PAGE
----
Stand Up To Cancer (SU2C), The Lustgarten Foundation, and the Fox Family Cancer Research Funding Trust, along with the American Association for Cancer Research (AACR), SU2C's Scientific Partner, announced the formation of a Dream Team dedicated to pancreatic cancer research during a press event today at the AACR Annual Meeting 2014, held here April 5-9.
Elizabeth M. Jaffee, M.D., professor of oncology at the Johns Hopkins University School of Medicine and co-director of the Gastrointestinal Cancers Program at the Sidney Kimmel Comprehensive Cancer Center at Johns Hopkins in Baltimore, Md., will lead the Dream Team. Robert H. Vonderheide, M.D., D.Phil., associate director for translational research at the Abramson Cancer Center of the University of Pennsylvania and the Hanna Wise Professor in Cancer Research at Penn's Perelman School of Medicine in Philadelphia, Pa., will co-lead the project, which is titled, "Transforming Pancreatic Cancer to a Treatable Disease."
The SU2C-Lustgarten Foundation Pancreatic Cancer Convergence Dream Team Translational Research Grant will provide $8 million in funding over three years for this innovative project that will develop new therapies to exploit patients' own immune cells to treat their cancers. The team will be supported in part by a gift to SU2C from the Fox Family Cancer Research Funding Trust.
"Pancreatic cancer suppresses the body's antitumor immune response," said Jaffee. "These tumors do not allow immune cells that can recognize and kill them to even enter the pancreas. We think we can use vaccination to activate antitumor immune cells and then use other agents to get those cells into the pancreas, where they can attack the tumor.
"We intend to convert the immune-suppressive environment of the tumor into one that fosters rejection of the tumor by the immune system," she said.
Researchers on the Dream Team represent nine institutions: Johns Hopkins University; Abramson Cancer Center of the University of Pennsylvania; Washington University in St. Louis; University of California, San Francisco; Oregon Health & Science University; NYU Langone Medical Center; Stanford University; University of Cambridge, United Kingdom; and Memorial Sloan Kettering Cancer Center.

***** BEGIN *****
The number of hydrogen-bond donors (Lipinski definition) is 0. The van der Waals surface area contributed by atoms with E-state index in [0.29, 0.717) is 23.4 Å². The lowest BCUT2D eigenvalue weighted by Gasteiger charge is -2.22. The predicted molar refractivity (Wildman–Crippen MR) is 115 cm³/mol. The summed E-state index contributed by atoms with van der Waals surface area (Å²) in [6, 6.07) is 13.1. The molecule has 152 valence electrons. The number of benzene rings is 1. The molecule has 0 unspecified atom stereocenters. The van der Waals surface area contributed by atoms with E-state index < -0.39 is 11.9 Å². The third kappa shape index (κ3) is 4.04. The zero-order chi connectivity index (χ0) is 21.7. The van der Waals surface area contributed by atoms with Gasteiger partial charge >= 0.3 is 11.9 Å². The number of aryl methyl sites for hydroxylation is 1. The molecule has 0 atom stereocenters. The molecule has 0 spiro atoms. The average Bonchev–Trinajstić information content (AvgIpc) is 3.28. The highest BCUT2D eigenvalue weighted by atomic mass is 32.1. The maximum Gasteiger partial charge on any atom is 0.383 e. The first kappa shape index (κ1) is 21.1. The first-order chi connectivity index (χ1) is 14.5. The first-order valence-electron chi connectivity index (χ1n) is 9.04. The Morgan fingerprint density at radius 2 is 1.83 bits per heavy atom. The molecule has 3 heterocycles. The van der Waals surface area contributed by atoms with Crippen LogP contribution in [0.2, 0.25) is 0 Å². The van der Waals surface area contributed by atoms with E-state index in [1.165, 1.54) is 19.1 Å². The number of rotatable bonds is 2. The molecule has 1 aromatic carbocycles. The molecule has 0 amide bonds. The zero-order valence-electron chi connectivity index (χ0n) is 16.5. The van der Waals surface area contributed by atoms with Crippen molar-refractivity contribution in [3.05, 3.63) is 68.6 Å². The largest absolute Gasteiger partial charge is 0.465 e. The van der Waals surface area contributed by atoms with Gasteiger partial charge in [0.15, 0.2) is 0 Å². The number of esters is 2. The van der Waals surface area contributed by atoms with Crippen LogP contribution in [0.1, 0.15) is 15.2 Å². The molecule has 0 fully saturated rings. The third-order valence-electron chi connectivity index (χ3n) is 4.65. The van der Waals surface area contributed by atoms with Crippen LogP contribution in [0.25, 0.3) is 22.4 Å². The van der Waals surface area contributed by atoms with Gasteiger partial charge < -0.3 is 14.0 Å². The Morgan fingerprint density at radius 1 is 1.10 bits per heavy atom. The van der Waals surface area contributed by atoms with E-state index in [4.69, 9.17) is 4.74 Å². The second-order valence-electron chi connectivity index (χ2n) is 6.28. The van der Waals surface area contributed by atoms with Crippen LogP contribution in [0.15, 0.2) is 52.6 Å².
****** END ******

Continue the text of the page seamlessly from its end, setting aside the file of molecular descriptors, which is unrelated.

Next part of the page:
"Pancreatic cancer is among the most deadly types of cancer," said Vonderheide, "but we believe that we are on the cusp of developing and delivering care that has the potential to make real headway. We have a new understanding that the immune system can be a powerful therapy for cancer and we know that to exploit it to treat pancreatic cancer, we need to activate the immune system in better and more robust ways.
"It's time to act," Vonderheide added, "and this grant will allow us to do just that."
The joint venture between SU2C, formed in 2008 to accelerate the translation of cancer research into meaningful advances in patient care, and The Lustgarten Foundation, the nation's largest private funder of pancreatic cancer research, brings together leading cancer research fundraising groups. Formation of the team will fulfill the mission of both organizations and that of the Fox Family Cancer Research Funding Trust to fund the most promising research to find new treatment options for pancreatic cancer and ultimately enable patients to lead long and healthy lives.
"With only two percent of federal funding directed toward pancreatic cancer research, organizations like Stand Up To Cancer and The Lustgarten Foundation serve a critical role in helping to combat this lethal disease," said Kerri Kaplan, executive director of The Lustgarten Foundation. "New approaches like immunotherapy are urgently needed to help identify more effective treatment options for patients and save lives."
"While we are making progress with many other forms of cancer, breakthroughs are needed in pancreatic cancer to improve survival time and allow people to live their lives as normally as possible," said Sung Poblete, Ph.D., R.N., SU2C's president and chief executive officer. "The SU2C-Lustgarten Foundation Dream Team is bringing together some wonderfully talented researchers from top cancer centers who will work collaboratively to bring us closer to the day when pancreatic cancer can be managed, if not cured."
The SU2C–Lustgarten Foundation Pancreatic Cancer Convergence Research Project
Pancreatic ductal adenocarcinoma (PDA) is resistant to most forms of therapy and is one of the most deadly types of cancer. The environment that surrounds cancer cells is referred to as the tumor microenvironment, and studies in mice and humans have shown that the PDA tumor microenvironment has unique characteristics that are thought to limit the efficacy of treatment. By understanding the obstacles that prevent the tumor from responding to treatments, it should be possible to develop therapeutic agents to eliminate these barriers, resulting in the effective treatment of PDA.